From: Alex Bligh [mailto:alex@alex.org.uk]

Sent: Wednesday, August 29, 2001 11:20 AM

> To boost this point, exponential growth, approaching

infinity, becomes

> asymptotic.

The only asymptote of an exponential curve is it's asymptote towards

the X axis, for as X approaches negative infinity.

The point remains that it is nonsensical, given a finite universe. The curve

doesn't fit observable reality.

>> > To boost this point, exponential growth, approaching

>> infinity, becomes

>> > asymptotic.

>>

>> The only asymptote of an exponential curve is it's asymptote towards

>> the X axis, for as X approaches negative infinity.

The point remains that it is nonsensical, given a finite universe. The curve

doesn't fit observable reality.

This is math. Observable reality is irrelevant.

Alex

This reminds me of a great joke I heard from civil engineer roommate

of mine:

Engineers think that the equations are an approximation of reality.

Physicists think that reality is an approximation of the equations.

Mathematicians never make the connection.

--Jeff

...in that it is assumed (for instance) that network nodes will not

grow exponentially for ever. And recent prefix growth (the poster

made clear they were talking about histotic growth) has been far

less than exponential. See the slides at IETF/Ptomaine for example.

However, if you accept the analysis in that very same presentation,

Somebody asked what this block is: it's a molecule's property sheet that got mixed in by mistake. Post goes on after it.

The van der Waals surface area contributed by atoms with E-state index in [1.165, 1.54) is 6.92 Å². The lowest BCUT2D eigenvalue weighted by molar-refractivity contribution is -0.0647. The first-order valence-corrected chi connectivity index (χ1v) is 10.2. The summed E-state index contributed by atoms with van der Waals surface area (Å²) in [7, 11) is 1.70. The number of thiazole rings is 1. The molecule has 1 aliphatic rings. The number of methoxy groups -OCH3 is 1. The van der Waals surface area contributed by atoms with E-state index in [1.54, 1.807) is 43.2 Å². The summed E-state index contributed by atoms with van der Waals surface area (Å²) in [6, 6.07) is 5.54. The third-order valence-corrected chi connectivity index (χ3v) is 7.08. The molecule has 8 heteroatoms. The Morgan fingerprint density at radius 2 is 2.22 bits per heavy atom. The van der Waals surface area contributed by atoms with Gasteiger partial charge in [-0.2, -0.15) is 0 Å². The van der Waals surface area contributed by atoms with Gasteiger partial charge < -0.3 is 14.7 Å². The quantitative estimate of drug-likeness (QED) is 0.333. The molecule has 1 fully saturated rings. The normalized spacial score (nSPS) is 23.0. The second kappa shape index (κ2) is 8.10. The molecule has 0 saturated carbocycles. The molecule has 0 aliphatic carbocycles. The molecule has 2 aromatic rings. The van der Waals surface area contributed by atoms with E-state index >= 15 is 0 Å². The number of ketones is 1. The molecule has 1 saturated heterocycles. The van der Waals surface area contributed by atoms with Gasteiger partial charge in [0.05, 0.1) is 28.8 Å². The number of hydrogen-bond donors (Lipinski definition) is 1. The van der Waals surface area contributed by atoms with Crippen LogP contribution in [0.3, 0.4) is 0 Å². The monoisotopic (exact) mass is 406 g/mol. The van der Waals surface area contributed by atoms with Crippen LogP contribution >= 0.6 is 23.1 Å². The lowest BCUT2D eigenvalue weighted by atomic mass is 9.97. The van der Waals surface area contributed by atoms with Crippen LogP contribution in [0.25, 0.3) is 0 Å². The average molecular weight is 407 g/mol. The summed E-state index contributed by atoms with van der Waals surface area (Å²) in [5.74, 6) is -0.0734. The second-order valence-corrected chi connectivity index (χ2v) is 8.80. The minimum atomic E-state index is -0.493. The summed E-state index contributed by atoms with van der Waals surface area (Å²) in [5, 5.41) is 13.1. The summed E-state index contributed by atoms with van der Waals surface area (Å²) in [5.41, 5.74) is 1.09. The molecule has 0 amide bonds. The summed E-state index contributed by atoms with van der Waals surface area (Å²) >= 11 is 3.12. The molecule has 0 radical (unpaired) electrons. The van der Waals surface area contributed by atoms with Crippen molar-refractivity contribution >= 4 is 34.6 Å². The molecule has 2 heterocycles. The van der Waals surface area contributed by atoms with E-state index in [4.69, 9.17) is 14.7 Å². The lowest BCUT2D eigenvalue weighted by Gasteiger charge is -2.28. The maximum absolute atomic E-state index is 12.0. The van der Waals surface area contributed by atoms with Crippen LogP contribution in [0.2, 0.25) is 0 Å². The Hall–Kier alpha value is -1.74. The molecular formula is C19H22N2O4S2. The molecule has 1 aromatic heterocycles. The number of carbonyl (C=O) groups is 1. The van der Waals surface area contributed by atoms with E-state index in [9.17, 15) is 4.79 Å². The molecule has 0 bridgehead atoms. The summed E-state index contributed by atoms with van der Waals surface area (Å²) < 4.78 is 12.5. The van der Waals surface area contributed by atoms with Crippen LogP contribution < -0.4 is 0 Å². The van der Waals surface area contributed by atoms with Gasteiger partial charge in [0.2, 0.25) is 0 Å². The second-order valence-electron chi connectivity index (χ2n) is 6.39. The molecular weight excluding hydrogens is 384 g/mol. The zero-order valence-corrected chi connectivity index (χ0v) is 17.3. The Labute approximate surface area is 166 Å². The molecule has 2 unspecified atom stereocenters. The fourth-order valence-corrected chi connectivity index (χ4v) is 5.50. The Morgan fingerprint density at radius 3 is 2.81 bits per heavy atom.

you will believe that the a big chunk of growth comes in

'Traffic Engineered' /24s (interesting use of the term TE

here which includes some leaks and cluelessness, but I guess

that's just traffic misengineering, and we'll put that aside),

and another chunk comes from 'small' multihoming, especially

announcing more specifics. In general, these prefixes can be

dropped, without loss of reachability. And they cost to support.

So we are back to the 'who pays', and 'is this an appropriate

technology' questions.

Oh yes, there has two other conflations:

One is that for 'the internet' to support P prefixes in a

'full table' (terms in quotes lack good definition), the cost is

O(P), for an ISP with a fixed number of customers. In a single

ISIS autonomous system, this might be true. I suspect

even in terms of a single router, in practical terms

it's at least O(P log P), if not worse.

The second is that the expensive part of a router is the

main CPU running the routing process, and its RAM. This

is not true (I'm sure you could run Zebra on a palm pilot

and take a full table over IR these days). The expensive

part is the forwarding hardware, and the glue that gets

the forwarding decisions out the main processor onto

the line cards. [I'm sure router gurus will add

detail/corrections to this simplification]. This has to grow not

only with number of prefixes, but also with amount of

traffic (forwarding decisions per second). So comparing just

one of the growth items to Moore's law does not tell the full picture.

I believe most traffic forecasts still show growth ahead of Moore's

law. Therefore even linear prefix growth is going to increase

further an already increasing hardware bill.